My husband and I are not particularly fitness-minded people. We do not belong to a gym or run in races or play organized sports. We do, however, have our own ways of keeping fit and healthy, both mentally and physically. I like to put on my running shoes and head out the door to jog on the dike along the creek. He likes to grab a pair of pruning shears and head out to the woods and clear brush. My sanctuary is a yoga pose, his is the steep hill behind our house. I like to focus on myself, he likes to accomplish something. Either way, we manage to stay happy and able bodied.
As the seasons change and we settle into autumn, I am feeling the need to ramp up my own exercise routine. Gone are the long days of effortless workouts like swimming with the kids and hours-long hikes across our property. With winter comes more time spent indoors where we tend toward a more sedentary life. We also tend toward baking more bread, cookies and cakes. And eating them.
My husband loves the arrival of colder weather and rain. He never has a problem getting outside and moving around. I, on the other hand, need a little push out the door and into the cold, damp day. So I’ve made a decision to mix it up this year and find some running alternatives to actively embrace the seasonal shift. Here are some options I’ve come up with to stay fit for fall in Whatcom County:
I played soccer competitively from age ten through high school. My strong legs and gift of endurance made me a natural midfielder. I could run up and down the field the entire game, never subbing out. That was 20 years ago. In the two decades since my senior year, I’ve played an organized game of soccer maybe ten times. But I bet I’m still pretty good, considering. Maybe it’s time to find out.
The Bellingham Sportsplex adult leagues offer competitive skill-level-based games. The registration is by team, which means a player/manager organizes a group of players and applies for the league based on their skill level. They offer Men’s Open, Over 30, Over 40, Women’s Open, Over 25 and Co-Ed divisions.
Sportsplex Indoor Soccer League
1225 Civic Field Way
With a trio of young children at home, I do not venture to many group yoga classes these days. My home practice is coming along quite well, but I would definitely benefit from some professional guidance.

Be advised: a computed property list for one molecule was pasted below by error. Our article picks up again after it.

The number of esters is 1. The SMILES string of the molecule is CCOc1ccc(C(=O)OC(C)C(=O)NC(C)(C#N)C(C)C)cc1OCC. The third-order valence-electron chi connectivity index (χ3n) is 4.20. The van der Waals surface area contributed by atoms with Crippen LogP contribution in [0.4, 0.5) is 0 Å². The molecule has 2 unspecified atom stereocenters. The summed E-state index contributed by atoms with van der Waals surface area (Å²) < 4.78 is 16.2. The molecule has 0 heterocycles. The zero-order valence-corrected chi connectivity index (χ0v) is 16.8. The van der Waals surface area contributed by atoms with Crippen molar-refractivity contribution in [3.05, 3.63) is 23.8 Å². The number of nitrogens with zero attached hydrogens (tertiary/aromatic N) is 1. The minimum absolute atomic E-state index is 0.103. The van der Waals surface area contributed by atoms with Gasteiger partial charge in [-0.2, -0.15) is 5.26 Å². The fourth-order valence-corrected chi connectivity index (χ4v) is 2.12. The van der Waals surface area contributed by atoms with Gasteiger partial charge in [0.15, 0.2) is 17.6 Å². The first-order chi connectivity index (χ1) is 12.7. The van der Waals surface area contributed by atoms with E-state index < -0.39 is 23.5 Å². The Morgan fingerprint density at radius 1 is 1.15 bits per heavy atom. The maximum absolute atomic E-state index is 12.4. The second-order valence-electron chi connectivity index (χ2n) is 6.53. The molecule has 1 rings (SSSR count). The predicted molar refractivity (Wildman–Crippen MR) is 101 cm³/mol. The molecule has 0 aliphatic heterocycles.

There are countless yoga practices to choose from, which can be overwhelming and confusing. I have tried several. My preference is Iyengar, which is a dynamic and rigorous form of yoga that focuses on balance, strength, stamina, flexibility and relaxation. But what I most appreciate is the emphasis on alignment. Yoga Journal refers to Iyengar as “the practice of precision.” When following the Iyengar school of yoga, you pay close attention to anatomical details and the alignment of each posture. And if this sounds simple, easy or boring, my description does the practice an injustice. It is a challenging and rewarding form of yoga that is as therapeutic as it is strengthening.
Ingela Abbott, the founder and director of Yoga Northwest in Fairhaven, has assembled quite possibly the most highly trained, certified group of yoga instructors in the greater Pacific Northwest.
1440 10th Street, Suite 101A
I’ve recently enrolled my kids in swimming lessons and now spend a couple hours a week sitting poolside watching children of all ages divided up into the lanes. One day I thought, “Why am I not in diving in?” After many, many years of pounding the pavement, swimming seems like a soothing activity for my joints. I’ve never been an avid swimmer and I don’t know any specific strokes, but I can make my way from one end to the other at least a few times without stopping. And you’ve got to start somewhere.
There are several indoor pools in Whatcom County with lap swim times sure to fit into anyone’s busy week.
A new concept for me is the idea of group training, which adds a bit of socializing and accountability into a workout. I used to lift weights regularly but it has been over five years since I had any sort of routine. And I’m a safety freak. I won’t venture into a high-intensity, competition-driven situation where I’m vulnerable to injury. I want a high-energy, thoughtful workout detailed to my needs.
And I have found the perfect place. It’s called Trailhead Athletics.
I spoke with Nicola Mann at Trailhead and she explained that their philosophy is a holistic approach to fitness training that involves cardiovascular and muscle conditioning, balance, flexibility and nutrition. At Trailhead, you schedule your workouts. And, for me, this means I will go. If I schedule and pay for a session you can bet I will show up—even on a cold, drizzly day.
In addition to group workouts, Trailhead offers personal training or a combination of both. Whatever your fitness level, beginner or seasoned athlete, Nicola stresses that the ultimate goal of Trailhead is to provide not only a qualified staff of trainers but a safe, calculated fitness schedule to encourage positive results.
909 Squalicum Way, Suite 108
Now I’m not saying I’ll get out and do all of these things each week, or each month, or at all. But it is nice to have options. The easiest choice for me will most likely remain my trusty running shoes, always at the ready to the right of my front door for when I get those 45 free minutes to be alone, moving and thinking just for me. And even as the autumn days get shorter and colder, I will just find myself running faster.